Tuesday, September 23, 2014

Banned Books Week: In the Night Kitchen

One of my favorite books that continues to be challenged in libraries is Maurice Sendak's In the Night Kitchen. It is the 21st most challenged book between 1990-1999 and the 24th most challenged book between 2000-2009 (#7 in 2004!). 


What appeals to you about this book?I really love all of Sendak's work. Sendak takes kids seriously in a way that many adults don't- so his worlds are rich, vibrant, and full of real dangers. In the Night Kitchen is all of these things, and a little wacky, too. 

When/Why was this book challenged?
In the Night Kitchen has been challenged since it was published in 1970. Critics object to the young protagonist's nudity and some inferred sexual innuendo. This Letters of Note sums up the controversy quite well, and includes Sendak's publisher's reply to a librarian who burned a copy of the book in the early seventies. It bears remembering that not all librarians are perfect.

If you love Sendak, as I do, consider watching his interview with Stephen Colbert. 

Monday, September 22, 2014

Banned Books Week: To Kill a MockingBird


Enjoy this guest post for Banned Books week by Grafton's own Emma Reger:


In 2011 To Kill a Mockingbird by Harper Lee was number ten on the Most Challenged Books list, according to the American Library Association. The reasons? Offensive language and racism. The first time I read To Kill a Mockingbird was in a high school English class. I fell in love with it, as have many others. To Kill a Mockingbird is a well-known, well-loved book, and I find it interesting that it is banned for the presence of that which it is fighting against. What I enjoyed most about To Kill a Mockingbird was the message of acceptance and equality it advocated, and in order for Harper Lee to effectively highlight the injustice of racism, she needed to show its perpetrators and effects. The novel is real-world and authentic, with characters you can love and characters you can loathe. It is a book that rewards re-reading and reveals new details every time. Harper Lee is able to draw real emotions from her reader through the power of words To Kill a Mockingbird is one of my absolute favorite books, and I hope that in honor of Banned Books Week you choose to break a few rules and read it.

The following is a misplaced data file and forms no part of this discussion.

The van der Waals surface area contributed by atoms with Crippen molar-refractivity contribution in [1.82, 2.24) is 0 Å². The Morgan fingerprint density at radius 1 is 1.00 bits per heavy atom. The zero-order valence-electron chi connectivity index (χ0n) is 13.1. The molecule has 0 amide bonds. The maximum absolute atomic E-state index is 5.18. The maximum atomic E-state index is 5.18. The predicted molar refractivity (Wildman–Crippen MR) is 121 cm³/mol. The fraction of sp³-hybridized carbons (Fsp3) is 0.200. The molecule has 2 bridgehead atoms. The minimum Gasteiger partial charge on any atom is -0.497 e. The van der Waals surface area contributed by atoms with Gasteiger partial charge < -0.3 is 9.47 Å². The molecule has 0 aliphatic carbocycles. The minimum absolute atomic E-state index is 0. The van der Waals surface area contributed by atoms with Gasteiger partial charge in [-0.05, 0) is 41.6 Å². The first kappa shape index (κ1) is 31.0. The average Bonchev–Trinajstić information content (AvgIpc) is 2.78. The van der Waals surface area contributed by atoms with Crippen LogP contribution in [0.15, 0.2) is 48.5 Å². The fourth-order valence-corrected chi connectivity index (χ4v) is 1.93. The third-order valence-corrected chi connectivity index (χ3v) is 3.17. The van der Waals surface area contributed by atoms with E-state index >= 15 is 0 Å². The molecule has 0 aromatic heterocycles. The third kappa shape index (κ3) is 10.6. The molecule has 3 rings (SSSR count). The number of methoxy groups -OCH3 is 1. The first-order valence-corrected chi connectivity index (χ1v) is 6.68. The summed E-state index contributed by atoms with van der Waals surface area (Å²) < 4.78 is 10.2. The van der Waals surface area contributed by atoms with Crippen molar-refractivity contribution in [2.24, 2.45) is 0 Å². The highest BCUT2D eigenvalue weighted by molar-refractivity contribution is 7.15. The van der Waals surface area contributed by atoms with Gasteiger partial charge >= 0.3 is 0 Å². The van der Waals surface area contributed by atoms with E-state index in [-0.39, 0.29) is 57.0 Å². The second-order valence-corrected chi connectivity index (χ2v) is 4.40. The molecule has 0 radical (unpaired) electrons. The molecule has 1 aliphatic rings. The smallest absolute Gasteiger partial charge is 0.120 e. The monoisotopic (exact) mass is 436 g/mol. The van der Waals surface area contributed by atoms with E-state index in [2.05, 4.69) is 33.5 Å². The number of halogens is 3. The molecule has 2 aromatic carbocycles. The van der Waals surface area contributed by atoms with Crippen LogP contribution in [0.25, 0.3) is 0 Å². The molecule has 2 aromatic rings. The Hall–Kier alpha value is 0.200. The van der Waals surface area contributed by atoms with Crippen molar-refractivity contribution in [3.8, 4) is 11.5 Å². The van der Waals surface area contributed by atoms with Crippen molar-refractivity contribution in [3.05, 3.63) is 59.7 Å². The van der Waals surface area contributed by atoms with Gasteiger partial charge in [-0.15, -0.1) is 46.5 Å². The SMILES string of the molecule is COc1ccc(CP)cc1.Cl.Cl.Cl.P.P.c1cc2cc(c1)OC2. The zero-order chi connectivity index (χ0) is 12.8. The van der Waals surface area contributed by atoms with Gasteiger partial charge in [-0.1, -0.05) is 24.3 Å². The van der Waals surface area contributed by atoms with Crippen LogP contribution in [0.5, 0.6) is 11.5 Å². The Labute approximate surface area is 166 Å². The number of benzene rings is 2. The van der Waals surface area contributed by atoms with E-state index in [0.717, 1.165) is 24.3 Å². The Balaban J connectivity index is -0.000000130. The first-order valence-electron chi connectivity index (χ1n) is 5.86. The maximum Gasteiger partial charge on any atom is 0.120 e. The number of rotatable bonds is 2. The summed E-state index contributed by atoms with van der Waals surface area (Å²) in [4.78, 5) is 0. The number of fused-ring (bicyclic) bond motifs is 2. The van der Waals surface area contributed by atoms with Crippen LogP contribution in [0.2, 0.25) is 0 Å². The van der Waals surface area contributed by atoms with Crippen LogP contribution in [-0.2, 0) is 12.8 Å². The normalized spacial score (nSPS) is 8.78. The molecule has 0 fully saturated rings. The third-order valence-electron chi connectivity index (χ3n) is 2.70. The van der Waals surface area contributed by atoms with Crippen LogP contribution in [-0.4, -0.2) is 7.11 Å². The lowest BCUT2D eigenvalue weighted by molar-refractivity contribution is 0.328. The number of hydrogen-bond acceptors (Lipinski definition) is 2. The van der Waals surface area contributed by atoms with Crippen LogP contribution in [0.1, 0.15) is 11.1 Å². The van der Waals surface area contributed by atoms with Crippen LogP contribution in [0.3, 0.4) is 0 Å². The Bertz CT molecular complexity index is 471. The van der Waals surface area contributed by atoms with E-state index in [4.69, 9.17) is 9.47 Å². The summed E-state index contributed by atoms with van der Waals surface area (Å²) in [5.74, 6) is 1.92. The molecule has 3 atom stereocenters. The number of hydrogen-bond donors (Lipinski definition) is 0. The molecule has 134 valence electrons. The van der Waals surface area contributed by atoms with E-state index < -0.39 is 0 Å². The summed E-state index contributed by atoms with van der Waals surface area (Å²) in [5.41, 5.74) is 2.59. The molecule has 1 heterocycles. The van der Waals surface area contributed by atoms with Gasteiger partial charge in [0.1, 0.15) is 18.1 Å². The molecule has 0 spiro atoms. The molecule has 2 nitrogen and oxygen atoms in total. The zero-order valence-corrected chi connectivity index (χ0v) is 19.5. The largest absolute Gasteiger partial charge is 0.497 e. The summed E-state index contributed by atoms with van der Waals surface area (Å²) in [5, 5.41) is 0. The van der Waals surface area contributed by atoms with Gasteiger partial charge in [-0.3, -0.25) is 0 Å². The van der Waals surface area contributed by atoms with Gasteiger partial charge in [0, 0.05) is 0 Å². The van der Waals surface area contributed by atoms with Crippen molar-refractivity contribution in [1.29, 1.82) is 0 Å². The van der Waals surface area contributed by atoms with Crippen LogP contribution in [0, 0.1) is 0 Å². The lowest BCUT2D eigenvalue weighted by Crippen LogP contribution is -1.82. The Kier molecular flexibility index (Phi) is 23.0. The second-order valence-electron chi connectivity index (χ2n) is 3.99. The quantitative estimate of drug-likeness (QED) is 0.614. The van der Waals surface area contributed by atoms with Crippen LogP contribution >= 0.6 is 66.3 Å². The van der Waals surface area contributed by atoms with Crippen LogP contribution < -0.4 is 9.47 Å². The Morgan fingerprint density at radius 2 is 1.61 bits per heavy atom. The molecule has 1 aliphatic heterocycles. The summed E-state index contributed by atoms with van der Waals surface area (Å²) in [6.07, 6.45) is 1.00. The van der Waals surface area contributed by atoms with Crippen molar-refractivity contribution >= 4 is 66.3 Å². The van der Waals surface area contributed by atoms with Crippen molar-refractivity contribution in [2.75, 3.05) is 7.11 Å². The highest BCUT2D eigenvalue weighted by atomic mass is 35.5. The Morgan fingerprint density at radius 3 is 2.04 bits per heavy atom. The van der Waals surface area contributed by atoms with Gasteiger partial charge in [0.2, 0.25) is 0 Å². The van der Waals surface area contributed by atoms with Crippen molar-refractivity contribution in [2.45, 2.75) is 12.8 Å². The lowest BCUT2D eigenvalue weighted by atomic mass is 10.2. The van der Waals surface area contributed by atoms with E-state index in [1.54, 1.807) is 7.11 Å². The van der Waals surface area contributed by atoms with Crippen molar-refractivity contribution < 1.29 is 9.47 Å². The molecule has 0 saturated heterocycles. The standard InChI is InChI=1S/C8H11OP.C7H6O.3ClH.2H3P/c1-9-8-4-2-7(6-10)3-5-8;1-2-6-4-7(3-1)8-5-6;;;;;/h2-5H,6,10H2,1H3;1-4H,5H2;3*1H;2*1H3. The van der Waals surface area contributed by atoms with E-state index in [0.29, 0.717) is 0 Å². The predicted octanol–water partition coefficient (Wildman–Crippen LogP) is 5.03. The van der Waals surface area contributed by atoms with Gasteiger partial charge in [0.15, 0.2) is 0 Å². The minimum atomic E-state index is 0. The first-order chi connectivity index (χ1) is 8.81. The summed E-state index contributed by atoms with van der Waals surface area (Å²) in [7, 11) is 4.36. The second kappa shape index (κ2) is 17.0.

Thursday, September 18, 2014

Banned Books Week


Every year in September libraries and bookstores draw attention to book censorship. People challenge books in libraries and stores for a variety of reasons, including but not limited to offensive language, sexual themes, or violence.

Libraries and librarians strive to make information available to everyone and resist the censorship of materials. Librarians value varied collections full of opposing viewpoints and experiences. Next week Grafton library is celebrating some of our favorite books that have been challenged over the years. Make sure to stop by and see if your favorite has been challenged!

You can read more about Banned Books Week at http://www.bannedbooksweek.org/about.

Monday, September 15, 2014

Youtube Video Tutorials

Did you know that Grafton Library has a Youtube account? Check out MBC Library Reference (ASK) on Youtube, and watch many informative videos about how to get the most out of various library services. Check out this video on Finding Peer-Reviewed articles! Many professors want you to use Peer-Reviewed articles, and now you'll know how to find them!


Thursday, September 11, 2014

Doppelgangers

Paula and I have realized over the last few weeks how similar we look at first glance. To help you tell us apart, we have made a handy guide. 




If you're not sure, don't be embarrassed to ask. Really, we just care that you come to us for research help! E-mail, call, chat or text for research aid. Stop by the reference desk and guess our names correctly to win a totally rad Grafton pen!